For the second year in a row, Idaho’s salmon and steelhead have posted startlingly low returns that show 20 years of misguided federal spending have driven the species closer than ever to extinction.
“Clearly, the status quo hasn’t worked,” said IRU Executive Director Kevin Lewis. “It’s failed, and Idaho’s leaders are failing to protect the interests of Idahoans who rely on salmon for their livelihoods and way of life. Idaho’s salmon and steelhead stand on the precipice of tragedy.”
Like 2017, this year’s returns of wild salmon and steelhead are among the worst on record, and it’s a quarter century after the species were listed under the Endangered Species Act. The facts fly in the face of federal assertions that the fish are returning in “record numbers.” After spending more than $16 billion on measures that haven’t even come close to restoring endangered salmon—even during the best years—”it’s clear the federal plan to restore Idaho’s salmon and steelhead has failed,” Lewis said.
Meanwhile, Idaho’s lame duck governor has committed the Gem State to more of the same failed federal policy. Late last month, he signed a four-year accord with the federal government exchanging cash for an ongoing commitment to the approach that has failed to work for fish.
Like last year, the terrible returns of 2018 have several key causes.
First, about half the fish are killed by dams and reservoirs during their migration to the ocean as juveniles.
Second, poor ocean productivity is occurring because of a cyclical warming and cooling. Warm oceans provide less food for salmon.
Third, lethal hot water in the Columbia and lower Snake that is now chronic every summer—and dramatically exacerbated by reservoirs—is killing many adult salmon before they even reach Idaho.
It’s time to turn away from this record of failure and turn instead toward the prosperity that’s possible when we embrace a free-flowing lower Snake River and restored salmon and steelhead.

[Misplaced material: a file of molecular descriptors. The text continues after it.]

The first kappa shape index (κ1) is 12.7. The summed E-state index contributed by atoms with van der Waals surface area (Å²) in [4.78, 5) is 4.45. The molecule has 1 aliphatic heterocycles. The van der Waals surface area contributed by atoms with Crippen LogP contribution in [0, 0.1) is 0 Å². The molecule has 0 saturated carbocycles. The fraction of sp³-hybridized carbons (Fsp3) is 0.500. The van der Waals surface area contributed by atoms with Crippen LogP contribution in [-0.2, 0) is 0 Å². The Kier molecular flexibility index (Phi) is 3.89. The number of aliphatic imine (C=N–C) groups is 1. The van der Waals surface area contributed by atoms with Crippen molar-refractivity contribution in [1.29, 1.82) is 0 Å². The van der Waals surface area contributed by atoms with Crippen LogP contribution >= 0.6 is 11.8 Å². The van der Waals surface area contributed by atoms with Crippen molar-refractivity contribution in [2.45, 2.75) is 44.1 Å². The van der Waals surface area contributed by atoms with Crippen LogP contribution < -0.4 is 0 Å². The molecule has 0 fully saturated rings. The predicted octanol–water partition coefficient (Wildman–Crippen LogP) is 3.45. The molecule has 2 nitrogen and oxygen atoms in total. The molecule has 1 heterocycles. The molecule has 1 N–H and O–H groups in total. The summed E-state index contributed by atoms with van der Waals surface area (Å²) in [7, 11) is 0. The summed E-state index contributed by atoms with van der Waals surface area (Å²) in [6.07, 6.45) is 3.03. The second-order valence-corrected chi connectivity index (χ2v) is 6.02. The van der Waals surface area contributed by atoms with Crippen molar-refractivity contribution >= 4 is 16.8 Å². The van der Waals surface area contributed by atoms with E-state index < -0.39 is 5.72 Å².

2018 Idaho salmon returns in summary (as of Oct. 23, 2018)":
Recovery goal is 80,000 wild adults per year; the 10-year average is about 16,000 wild fish.
2015: 21,000 wild at Lower Granite Dam out of 119,831 total fish.
2016: 15,900 wild at Lower Granite Dam out of 74,160 total fish.
2017: 4,108 wild at Lower Granite Dam out of 36,309 total fish.
2018: 8,520 wild at Lower Granite Dam out of 40,984 total fish. (Note: The 2018 wild portion is a preliminary estimate from the Idaho Department of Fish and Game.)
Recovery goal is 90,000 wild adults per year; the 10-year average is about 28,000 wild fish.
2015-16: 39,300 wild fish at Lower Granite Dam out of 175,256 total fish.
2016-17: 15,576 wild fish at Lower Granite Dam out of 117,386 total fish.
2017-18: 10,540 wild fish at Lower Granite Dam out of 84,551 total fish.
2018-19: 8,715 wild fish at Lower Granite Dam out of 49,812 total fish.
Recovery goal is 2,500 wild/natural adults per year; the 10-year average is about 104 wild/natural.
2015: 11 wild/natural fish to Stanley Basin out of 56 total.
2016: 34 wild/natural fish to Stanley Basin out of 577 total.
2017: 11 wild/natural fish to Stanley Basin out of 162 total.
2018: 13 wild/natural fish to Stanley Basin out of 113 total.